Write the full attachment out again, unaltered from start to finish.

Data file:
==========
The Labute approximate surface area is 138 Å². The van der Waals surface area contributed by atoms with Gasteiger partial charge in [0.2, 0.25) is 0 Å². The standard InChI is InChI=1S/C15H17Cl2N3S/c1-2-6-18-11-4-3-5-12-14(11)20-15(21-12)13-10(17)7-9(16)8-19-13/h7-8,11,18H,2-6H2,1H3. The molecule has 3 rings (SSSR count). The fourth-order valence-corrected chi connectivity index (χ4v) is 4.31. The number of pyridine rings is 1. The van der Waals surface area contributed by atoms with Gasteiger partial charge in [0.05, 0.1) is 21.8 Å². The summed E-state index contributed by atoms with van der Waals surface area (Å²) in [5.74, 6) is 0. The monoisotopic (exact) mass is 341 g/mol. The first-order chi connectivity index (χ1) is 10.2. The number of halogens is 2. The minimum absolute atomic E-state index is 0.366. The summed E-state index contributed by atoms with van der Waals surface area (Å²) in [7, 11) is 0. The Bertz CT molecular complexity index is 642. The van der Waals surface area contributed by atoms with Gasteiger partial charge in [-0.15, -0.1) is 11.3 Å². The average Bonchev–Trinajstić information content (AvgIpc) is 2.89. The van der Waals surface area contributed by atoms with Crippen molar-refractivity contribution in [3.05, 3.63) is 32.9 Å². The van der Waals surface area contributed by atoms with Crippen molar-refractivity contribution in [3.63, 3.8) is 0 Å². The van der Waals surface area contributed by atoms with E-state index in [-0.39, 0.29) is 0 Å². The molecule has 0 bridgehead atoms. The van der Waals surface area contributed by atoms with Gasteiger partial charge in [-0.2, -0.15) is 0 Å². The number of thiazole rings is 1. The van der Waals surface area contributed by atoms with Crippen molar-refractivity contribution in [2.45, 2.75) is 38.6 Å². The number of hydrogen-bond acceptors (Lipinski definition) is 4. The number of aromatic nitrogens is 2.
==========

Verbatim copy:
The Labute approximate surface area is 138 Å². The van der Waals surface area contributed by atoms with Gasteiger partial charge in [0.2, 0.25) is 0 Å². The standard InChI is InChI=1S/C15H17Cl2N3S/c1-2-6-18-11-4-3-5-12-14(11)20-15(21-12)13-10(17)7-9(16)8-19-13/h7-8,11,18H,2-6H2,1H3. The molecule has 3 rings (SSSR count). The fourth-order valence-corrected chi connectivity index (χ4v) is 4.31. The number of pyridine rings is 1. The van der Waals surface area contributed by atoms with Gasteiger partial charge in [0.05, 0.1) is 21.8 Å². The summed E-state index contributed by atoms with van der Waals surface area (Å²) in [5.74, 6) is 0. The monoisotopic (exact) mass is 341 g/mol. The first-order chi connectivity index (χ1) is 10.2. The number of halogens is 2. The minimum absolute atomic E-state index is 0.366. The summed E-state index contributed by atoms with van der Waals surface area (Å²) in [7, 11) is 0. The Bertz CT molecular complexity index is 642. The van der Waals surface area contributed by atoms with Gasteiger partial charge in [-0.15, -0.1) is 11.3 Å². The average Bonchev–Trinajstić information content (AvgIpc) is 2.89. The van der Waals surface area contributed by atoms with Crippen molar-refractivity contribution in [3.05, 3.63) is 32.9 Å². The van der Waals surface area contributed by atoms with Crippen molar-refractivity contribution in [3.63, 3.8) is 0 Å². The van der Waals surface area contributed by atoms with E-state index in [-0.39, 0.29) is 0 Å². The molecule has 0 bridgehead atoms. The van der Waals surface area contributed by atoms with Gasteiger partial charge in [-0.2, -0.15) is 0 Å². The number of thiazole rings is 1. The van der Waals surface area contributed by atoms with Crippen molar-refractivity contribution in [2.45, 2.75) is 38.6 Å². The number of hydrogen-bond acceptors (Lipinski definition) is 4. The number of aromatic nitrogens is 2.